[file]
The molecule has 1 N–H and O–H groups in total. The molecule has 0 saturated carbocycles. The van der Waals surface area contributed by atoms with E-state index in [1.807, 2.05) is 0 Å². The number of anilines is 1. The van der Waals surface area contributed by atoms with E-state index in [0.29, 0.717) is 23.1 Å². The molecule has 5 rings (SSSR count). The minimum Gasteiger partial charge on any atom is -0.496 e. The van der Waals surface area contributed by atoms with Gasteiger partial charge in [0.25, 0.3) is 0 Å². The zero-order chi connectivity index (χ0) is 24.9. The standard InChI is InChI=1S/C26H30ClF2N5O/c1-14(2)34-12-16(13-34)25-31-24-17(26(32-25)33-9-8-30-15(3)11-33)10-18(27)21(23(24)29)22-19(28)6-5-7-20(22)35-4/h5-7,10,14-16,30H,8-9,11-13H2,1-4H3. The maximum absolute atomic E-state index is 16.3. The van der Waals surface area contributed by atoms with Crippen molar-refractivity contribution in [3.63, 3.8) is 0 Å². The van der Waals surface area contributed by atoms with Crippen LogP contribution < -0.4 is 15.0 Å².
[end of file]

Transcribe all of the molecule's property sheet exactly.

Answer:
The molecule has 1 N–H and O–H groups in total. The molecule has 0 saturated carbocycles. The van der Waals surface area contributed by atoms with E-state index in [1.807, 2.05) is 0 Å². The number of anilines is 1. The van der Waals surface area contributed by atoms with E-state index in [0.29, 0.717) is 23.1 Å². The molecule has 5 rings (SSSR count). The minimum Gasteiger partial charge on any atom is -0.496 e. The van der Waals surface area contributed by atoms with Gasteiger partial charge in [0.25, 0.3) is 0 Å². The zero-order chi connectivity index (χ0) is 24.9. The standard InChI is InChI=1S/C26H30ClF2N5O/c1-14(2)34-12-16(13-34)25-31-24-17(26(32-25)33-9-8-30-15(3)11-33)10-18(27)21(23(24)29)22-19(28)6-5-7-20(22)35-4/h5-7,10,14-16,30H,8-9,11-13H2,1-4H3. The maximum absolute atomic E-state index is 16.3. The van der Waals surface area contributed by atoms with Crippen molar-refractivity contribution in [3.63, 3.8) is 0 Å². The van der Waals surface area contributed by atoms with Crippen LogP contribution < -0.4 is 15.0 Å².